| Bayfront Auditorium|
formerly the Pensacola Municipal Auditorium
The Municipal Auditorium in 1974
|Location||900 South Palafox Street|
|Client||City of Pensacola|
| <googlemap version="0.9" lat="30.404712" lon="-87.213507" zoom="15" width="300" height="250">
30.402361, -87.21297 </googlemap>
Bayfront Auditorium (known as the Pensacola Municipal Auditorium until 1988) was a building that sat for fifty years at the foot of Palafox Street, overlooking Pensacola Bay. It was demolished in 2005.
Planning for the auditorium was begun in the early 1950s. The development faced early opposition from the Saenger Theatre's owners and others who questioned "the right of the city to levy amusement taxes which would tax the theatres for the construction of a competitive business."
The Municipal Auditorium was built for $820,000 and dedicated on February 8, 1955. The Pensacola High School band played at the dedication ceremony and was the first group to perform there. The Cincinnati Symphony Orchestra was the first major concert a month later, to a crowd of about 2,000.
During its lifetime, the building was host to some of the world's biggest musical acts. Elvis Presley performed at the auditorium on February 26, 1956. Patsy Cline sang at the auditorium only a few years before her death. When Jerry Lee Lewis performed, he pounded the new piano so fiercely that the management stopped the show halfway through. The attendance record was set by Charley Pride, whose 1971 concert packed in 3,000 fans.
The building began to lose its appeal to more modern venues with better acoustics and more accessible parking. As more musical acts chose to perform at the larger Pensacola Civic Center and more intimate Saenger Theatre, Bayfront Auditorium fell into disrepair. In its final years, the City of Pensacola was losing more than $100,000 every year to keep it open.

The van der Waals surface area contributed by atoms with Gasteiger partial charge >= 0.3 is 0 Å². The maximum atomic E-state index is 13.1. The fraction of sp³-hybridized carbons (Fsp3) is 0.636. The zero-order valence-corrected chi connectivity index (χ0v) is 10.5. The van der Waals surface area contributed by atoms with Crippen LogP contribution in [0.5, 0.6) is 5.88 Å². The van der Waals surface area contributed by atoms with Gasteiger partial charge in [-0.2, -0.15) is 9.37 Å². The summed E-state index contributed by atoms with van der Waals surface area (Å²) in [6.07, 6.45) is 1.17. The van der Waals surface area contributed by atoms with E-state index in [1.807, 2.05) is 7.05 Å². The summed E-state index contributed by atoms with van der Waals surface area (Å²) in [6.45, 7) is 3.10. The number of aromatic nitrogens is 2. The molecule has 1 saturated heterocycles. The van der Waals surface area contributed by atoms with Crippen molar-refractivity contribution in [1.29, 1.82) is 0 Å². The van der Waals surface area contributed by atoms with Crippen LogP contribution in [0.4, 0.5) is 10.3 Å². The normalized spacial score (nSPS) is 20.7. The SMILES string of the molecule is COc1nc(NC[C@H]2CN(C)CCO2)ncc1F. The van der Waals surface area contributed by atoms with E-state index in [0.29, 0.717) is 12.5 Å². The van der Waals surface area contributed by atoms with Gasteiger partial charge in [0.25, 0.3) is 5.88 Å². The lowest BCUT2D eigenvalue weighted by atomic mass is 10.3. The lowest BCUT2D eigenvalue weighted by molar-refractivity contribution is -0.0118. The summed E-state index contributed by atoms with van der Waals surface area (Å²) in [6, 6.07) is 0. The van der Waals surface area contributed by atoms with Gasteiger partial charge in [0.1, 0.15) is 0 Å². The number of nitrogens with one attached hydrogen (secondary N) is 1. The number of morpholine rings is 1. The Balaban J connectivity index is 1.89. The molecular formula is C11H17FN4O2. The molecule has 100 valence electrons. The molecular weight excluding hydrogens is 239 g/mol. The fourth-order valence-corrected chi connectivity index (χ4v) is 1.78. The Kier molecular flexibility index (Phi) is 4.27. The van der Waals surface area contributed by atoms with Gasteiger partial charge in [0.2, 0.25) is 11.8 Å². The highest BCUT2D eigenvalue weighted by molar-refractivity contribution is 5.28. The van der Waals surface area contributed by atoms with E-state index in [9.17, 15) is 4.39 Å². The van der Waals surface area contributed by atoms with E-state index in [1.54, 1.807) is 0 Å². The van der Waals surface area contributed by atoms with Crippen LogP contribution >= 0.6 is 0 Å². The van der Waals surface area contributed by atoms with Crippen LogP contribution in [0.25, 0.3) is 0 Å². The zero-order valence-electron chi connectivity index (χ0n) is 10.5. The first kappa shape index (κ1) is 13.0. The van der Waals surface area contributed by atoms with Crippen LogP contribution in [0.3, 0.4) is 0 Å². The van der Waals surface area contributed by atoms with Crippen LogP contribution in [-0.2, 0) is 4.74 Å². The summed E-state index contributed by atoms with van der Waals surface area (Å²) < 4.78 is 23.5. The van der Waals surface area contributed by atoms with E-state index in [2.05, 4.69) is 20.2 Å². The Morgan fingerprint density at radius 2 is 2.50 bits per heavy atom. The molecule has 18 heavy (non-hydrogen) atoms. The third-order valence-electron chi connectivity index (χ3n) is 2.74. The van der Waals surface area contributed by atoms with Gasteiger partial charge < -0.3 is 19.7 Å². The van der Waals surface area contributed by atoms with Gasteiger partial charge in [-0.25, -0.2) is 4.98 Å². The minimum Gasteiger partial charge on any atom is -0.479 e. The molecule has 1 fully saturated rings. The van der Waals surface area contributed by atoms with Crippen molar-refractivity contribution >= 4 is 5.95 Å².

On January 22, 2004, the Pensacola City Council voted to demolish the building, to be replaced by a new municipal auditorium as part of the Festival Park project on the Trillium site. It got a reprieve when that project was halted by a voter referendum. However, after receiving extensive damage during Hurricane Ivan, the building was again slated for demolition. Big Dog Demolition completed the demolition on July 24, 2005, and debris was used for offshore fishing reefs and in Phase II of Project GreenShores.
- Ted Nugent & Bloodrock, with Pensacola's premier band Lyman Slack (February 1973)
- Foghat (Summer 1973)
- Cheech and Chong (Fall 1973)
- Black Oak Arkansas (July 1973 & January 1974)
- White Witch (Spring or summer 1974)
- Wet Willie (Spring 1975)
- Rare Earth (Winter 1975 or '76)
- Lynyrd Skynyrd (March 29, 1975)
- Gulf Coast Corvette Club Car Show - (Summer 1978)
- Mike Danger's No Wave Jam (Summer 1986)
- Megadeth (April 14, 1987)
- Echo and The Bunnymen (April 14, 1988)
- Ted Nugent and LA Guns (April 25, 1988)
- Continental Wrestling Alliance (Late 1980s)
- Roy Jones, Jr. (several times between 1989 and 1991)
- Bob Dylan (September 12, 1992)
- Primus (1993)
- Jethro Tull (April 3, 1996)
- Presidents of The United States of America (May 11, 1996)
- 311 (May 23, 1996)
- No Doubt (May 23, 1996)
- Rage Against the Machine (July 15, 1996)
- Tori Amos (August 10, 1996)
- Foo Fighters (April 29, 1998)
- Widespread Panic (April 28, 1999)
- "Weird Al" Yankovic (October 5, 2000)
- Green Day (January 15, 2001)
- A Perfect Circle (February 18, 2001)
- Papa Roach (March 18, 2001)
- The Offspring (April 25, 2001)
- 311 October 19, 2001
- B. B. King (December 29, 2002)
- Puddle of Mudd (April 20, 2004)
- "Saenger Continues Fight On Pensacola Auditorium." Boxoffice, July 14, 1951.
- "Landmark brought many greats." Pensacola News Journal, October 18, 1999.
- O'Brien, Mark. "Tear down a tired auditorium and let county build better facility." Pensacola News Journal, August 24, 2003.